Are UFOs the product of other planets or merely of overactive imaginations? Are the mysterious events of the Bermuda Triangle only sensational journalism? How does one explain rocks and ice falling from clear skies? Are reports of the appearance of prehistoric animals and of nonhuman forms old wives’ tales or facts?These unusual events have stimulated the curiosity of man for years and have been the subject of lurid accounts in popular press. Now Michael A. Persinger, a psychologist and research scientist, and Gyslaine F.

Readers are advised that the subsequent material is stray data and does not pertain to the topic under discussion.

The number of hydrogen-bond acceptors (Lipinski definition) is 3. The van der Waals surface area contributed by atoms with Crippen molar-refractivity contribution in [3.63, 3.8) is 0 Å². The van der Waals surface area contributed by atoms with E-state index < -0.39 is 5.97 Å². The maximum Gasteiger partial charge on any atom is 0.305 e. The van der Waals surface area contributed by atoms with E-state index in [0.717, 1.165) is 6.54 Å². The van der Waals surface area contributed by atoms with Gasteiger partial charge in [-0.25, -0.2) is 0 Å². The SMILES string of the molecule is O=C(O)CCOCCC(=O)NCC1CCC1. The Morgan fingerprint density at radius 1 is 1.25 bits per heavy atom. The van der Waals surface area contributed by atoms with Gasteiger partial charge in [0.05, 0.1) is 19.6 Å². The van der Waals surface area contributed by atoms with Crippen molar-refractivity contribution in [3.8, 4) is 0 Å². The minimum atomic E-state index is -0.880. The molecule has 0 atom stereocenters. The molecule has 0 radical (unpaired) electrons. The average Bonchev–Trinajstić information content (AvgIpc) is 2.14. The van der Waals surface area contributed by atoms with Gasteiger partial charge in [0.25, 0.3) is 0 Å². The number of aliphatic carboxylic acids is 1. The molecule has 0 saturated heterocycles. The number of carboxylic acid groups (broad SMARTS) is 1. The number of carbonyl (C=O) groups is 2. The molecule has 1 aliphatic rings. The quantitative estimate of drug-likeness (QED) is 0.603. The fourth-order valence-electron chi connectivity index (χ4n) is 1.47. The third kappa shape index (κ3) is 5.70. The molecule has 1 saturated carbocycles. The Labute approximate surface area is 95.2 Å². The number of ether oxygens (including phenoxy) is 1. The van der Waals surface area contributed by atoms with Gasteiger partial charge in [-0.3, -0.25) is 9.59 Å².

Lafreniere, his research associate, apply the modern sophistication of computer technology to understanding these phenomena. Their work examines the full range of these so-far unexplained events.Data on 6,060 unusual events have been accumulated and divided into such categories as falls (of rocks, animals, ice), electromagnetic and sonic phenomena, ghost lights, explosions inside structures, UFOs, transient glows on the moon, solar peculiarities, unusual forces focusing on individuals, objects appearing and disappearing, spontaneous human combustion, etchings, shadows on glass, group fainting spells, nonexistent animals, sea serpents or prehistorical creatures, and unusual animal behavior.The information on these Fortean events was fed into a computer to determine whether any patterns developed. Do such events occur repeatedly in the same geographic areas? Are events associated with thunderstorms or other natural phenomena?The reports on these rare events are made by human observers, and scientists know that man is limited in his observation by his education and understanding. To the man or woman who is convinced of the existence of superior beings on other planets, a mysterious moving light on the horizon has the ready explanation of an alien space ship investigating earth and perhaps landing on it. To a person of different psychological make-up, the moving light is merely swamp gas or an illusion.